Thursday 29 June 2017

Vintage display does trick for Big Zeb

Big Zeb (Robbie Power), right, leads Noble Prince (Tony McCoy) on their way to winning the Paddy Power Dial-a-Bet
Steeplechase at Leopardstown yesterday
Big Zeb (Robbie Power), right, leads Noble Prince (Tony McCoy) on their way to winning the Paddy Power Dial-a-Bet Steeplechase at Leopardstown yesterday
Richard Forristal

Richard Forristal

On the eve of his 11th birthday, Big Zeb produced a turn of foot befitting a horse half his age to record a hat-trick of victories in the Paddy Power Dial-A-Bet Chase at Leopardstown yesterday.

Last year's Champion Chase hero hasn't looked back since forfeiting his crown to Sizing Europe in March, immediately atoning for that reversal at Punchestown in May. He displayed all his old panache when partnered by Robbie Power for a first time on his return at Navan, and this was arguably an even more polished success.

Having tracked the leaders early on, Power got into the driving position as AP McCoy tried to stretch the field on Noble Prince turning for home. Despite his advancing years, Big Zeb's response was immediate and in the affirmative, as he quickened by McCoy's mount to confirm their Navan placings by a decisive length and a quarter.

A sixth Grade One victory of Big Zeb's brilliant career, the win was an incredible 20th triumph at the highest level for his Wexford handler Colm Murphy. It also sets up a mouth-watering pre-Cheltenham clash between the last two winners of the Queen Mother Champion Chase in the Tied Cottage Chase at Punchestown in February.

"He just looks a better horse this season," a beaming Murphy reported of the 8/11 favourite. "It was always going to develop into a sprint from the second-last and luckily enough he met the last two spot on. He will go for the Tied Cottage next, and we'll see how we go from there. He deserves another crack at the Champion Chase."

Boylesports trimmed Big Zeb a point to 5/1 to regain his crown in March. After Paul Nolan confirmed that the Ryanair Chase would be Noble Prince's next target, the firm offered a standout 7/1 about him for that, as last year's Jewson hero was slashed to 4/1 favouritism with various firms for the longer event.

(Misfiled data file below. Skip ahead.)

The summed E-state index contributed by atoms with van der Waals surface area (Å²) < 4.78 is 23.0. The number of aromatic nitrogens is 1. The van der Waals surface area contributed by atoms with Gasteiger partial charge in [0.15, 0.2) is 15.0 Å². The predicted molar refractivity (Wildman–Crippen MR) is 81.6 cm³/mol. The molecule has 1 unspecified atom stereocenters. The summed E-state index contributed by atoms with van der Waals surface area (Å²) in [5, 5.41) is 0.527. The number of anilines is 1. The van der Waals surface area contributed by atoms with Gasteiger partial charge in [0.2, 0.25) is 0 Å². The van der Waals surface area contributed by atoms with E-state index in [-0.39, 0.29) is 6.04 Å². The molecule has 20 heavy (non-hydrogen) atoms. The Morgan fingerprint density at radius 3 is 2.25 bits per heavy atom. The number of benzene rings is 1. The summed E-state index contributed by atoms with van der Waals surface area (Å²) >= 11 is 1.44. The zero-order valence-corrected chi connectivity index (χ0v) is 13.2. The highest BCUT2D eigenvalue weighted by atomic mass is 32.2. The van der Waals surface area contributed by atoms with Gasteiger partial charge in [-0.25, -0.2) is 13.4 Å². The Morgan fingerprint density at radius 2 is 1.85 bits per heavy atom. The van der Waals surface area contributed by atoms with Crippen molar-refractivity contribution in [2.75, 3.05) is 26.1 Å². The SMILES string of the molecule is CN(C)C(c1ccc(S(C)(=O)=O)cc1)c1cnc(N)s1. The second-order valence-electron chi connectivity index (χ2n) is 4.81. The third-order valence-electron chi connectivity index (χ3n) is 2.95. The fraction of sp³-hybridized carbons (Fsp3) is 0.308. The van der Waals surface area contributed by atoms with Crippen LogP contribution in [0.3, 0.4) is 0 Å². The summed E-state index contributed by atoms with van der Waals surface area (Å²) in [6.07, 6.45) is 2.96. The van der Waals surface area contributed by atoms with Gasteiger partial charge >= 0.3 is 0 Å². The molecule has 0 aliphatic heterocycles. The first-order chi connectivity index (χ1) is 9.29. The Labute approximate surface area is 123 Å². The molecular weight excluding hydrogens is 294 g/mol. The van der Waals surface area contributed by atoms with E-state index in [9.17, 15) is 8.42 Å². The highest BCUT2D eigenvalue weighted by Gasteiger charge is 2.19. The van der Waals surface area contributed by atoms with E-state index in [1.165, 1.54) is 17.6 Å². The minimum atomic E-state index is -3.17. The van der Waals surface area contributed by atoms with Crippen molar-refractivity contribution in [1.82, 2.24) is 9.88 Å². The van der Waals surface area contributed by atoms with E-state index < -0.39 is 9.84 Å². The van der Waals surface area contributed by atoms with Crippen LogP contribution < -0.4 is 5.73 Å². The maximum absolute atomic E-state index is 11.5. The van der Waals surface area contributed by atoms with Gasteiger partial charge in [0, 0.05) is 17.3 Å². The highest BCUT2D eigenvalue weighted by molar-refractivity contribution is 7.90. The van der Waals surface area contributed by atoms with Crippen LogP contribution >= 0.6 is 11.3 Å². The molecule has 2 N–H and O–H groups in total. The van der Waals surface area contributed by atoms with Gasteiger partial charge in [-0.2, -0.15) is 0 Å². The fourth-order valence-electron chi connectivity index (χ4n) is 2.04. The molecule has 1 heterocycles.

Forpadydeplasterer took third, but Willie Mullins' Golden Silver, successful here in 2009 and conqueror of both Big Zeb and Sizing Europe in last year's Tied Cottage, suffered a fatal injury when he crashed out under Paul Townend at the fifth fence.

The champion jockey was subsequently taken for X-rays on his shoulder, and his misery was compounded when Cash And Go (11/2) took the Future Champions Novice Hurdle in his absence. Andrew Lynch stood in on the Edward O'Grady-trained four-year-old, which is now unbeaten in three over hurdles.

Sous Les Cieux was sent off the 4/9 market leader here for Mullins on the back of his impressive Royal Bond win, but refused to settle in front for Ruby Walsh before eventually finishing third. Cash And Go, ridden to lead on the run to the last, subsequently looked vulnerable to the stronger-travelling Dylan Ross, but found more under pressure to provide Lynch with his fifth Grade One of the campaign.

"It's not a big surprise as we were hopeful beforehand," O'Grady said afterwards. "We'll have one run in between now and Cheltenham, where I'd be leaning towards the Supreme Novices' Hurdle with him."

O'Grady and AP McCoy had earlier teamed up to deny another Mullins-trained hotpot when the JP McManus-owned The Way We Were (9/2) prevailed over Aupcharlie in the maiden hurdle, while Mullins' difficult day continued in the Paddy Power Chase. On His Own was backed into an SP of 7/2 on its first start for the champion trainer in the €106,800 handicap, but was a spent force when brought down two-out.

Cross Appeal (7/1) landed the bounty for Noel Meade and Paul Carberry. Third behind Groody Hill in the Troytown after a final-fence blunder scuppered his chance, the five-year-old novice did just enough to repel Treacle by three parts of a length, with Groody Hill another half-length behind.

"I was annoyed when the handicapper put him up four pounds for his run in the Troytown," Meade quipped afterwards, "but he wouldn't have got in here today if he hadn't! He'll probably have a break now; the Irish Grand National is something we'll consider for him later on in the season."

Mullins ended the day on more familiar territory when Ballycasey obliged for his son Patrick in the bumper. Returned at 5/1, the Presenting gelding had been unusually easy to back for a debutant from the Closutton outfit.

Irish Independent

Promoted articles

Editor's Choice

Also in Sport